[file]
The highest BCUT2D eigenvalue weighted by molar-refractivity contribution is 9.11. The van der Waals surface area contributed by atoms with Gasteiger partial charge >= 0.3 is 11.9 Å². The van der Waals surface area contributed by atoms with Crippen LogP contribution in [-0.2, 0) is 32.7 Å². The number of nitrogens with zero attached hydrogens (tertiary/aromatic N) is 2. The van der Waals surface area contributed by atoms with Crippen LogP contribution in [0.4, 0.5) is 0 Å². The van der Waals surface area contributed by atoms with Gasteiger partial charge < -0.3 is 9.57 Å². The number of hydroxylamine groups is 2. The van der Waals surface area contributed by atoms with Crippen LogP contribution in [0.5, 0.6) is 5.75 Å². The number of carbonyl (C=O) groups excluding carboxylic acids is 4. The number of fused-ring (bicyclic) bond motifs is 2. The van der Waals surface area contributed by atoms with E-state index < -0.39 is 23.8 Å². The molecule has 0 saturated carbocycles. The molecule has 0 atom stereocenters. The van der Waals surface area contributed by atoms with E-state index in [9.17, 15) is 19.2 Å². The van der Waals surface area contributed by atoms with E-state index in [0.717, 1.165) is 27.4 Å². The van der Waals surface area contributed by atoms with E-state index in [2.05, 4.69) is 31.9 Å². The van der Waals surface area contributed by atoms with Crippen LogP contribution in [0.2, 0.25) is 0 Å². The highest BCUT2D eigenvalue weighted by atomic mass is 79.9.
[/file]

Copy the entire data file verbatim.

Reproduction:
The highest BCUT2D eigenvalue weighted by molar-refractivity contribution is 9.11. The van der Waals surface area contributed by atoms with Gasteiger partial charge >= 0.3 is 11.9 Å². The van der Waals surface area contributed by atoms with Crippen LogP contribution in [-0.2, 0) is 32.7 Å². The number of nitrogens with zero attached hydrogens (tertiary/aromatic N) is 2. The van der Waals surface area contributed by atoms with Crippen LogP contribution in [0.4, 0.5) is 0 Å². The van der Waals surface area contributed by atoms with Gasteiger partial charge < -0.3 is 9.57 Å². The number of hydroxylamine groups is 2. The van der Waals surface area contributed by atoms with Crippen LogP contribution in [0.5, 0.6) is 5.75 Å². The number of carbonyl (C=O) groups excluding carboxylic acids is 4. The number of fused-ring (bicyclic) bond motifs is 2. The van der Waals surface area contributed by atoms with E-state index < -0.39 is 23.8 Å². The molecule has 0 saturated carbocycles. The molecule has 0 atom stereocenters. The van der Waals surface area contributed by atoms with E-state index in [9.17, 15) is 19.2 Å². The van der Waals surface area contributed by atoms with E-state index in [0.717, 1.165) is 27.4 Å². The van der Waals surface area contributed by atoms with E-state index in [2.05, 4.69) is 31.9 Å². The van der Waals surface area contributed by atoms with Crippen LogP contribution in [0.2, 0.25) is 0 Å². The highest BCUT2D eigenvalue weighted by atomic mass is 79.9.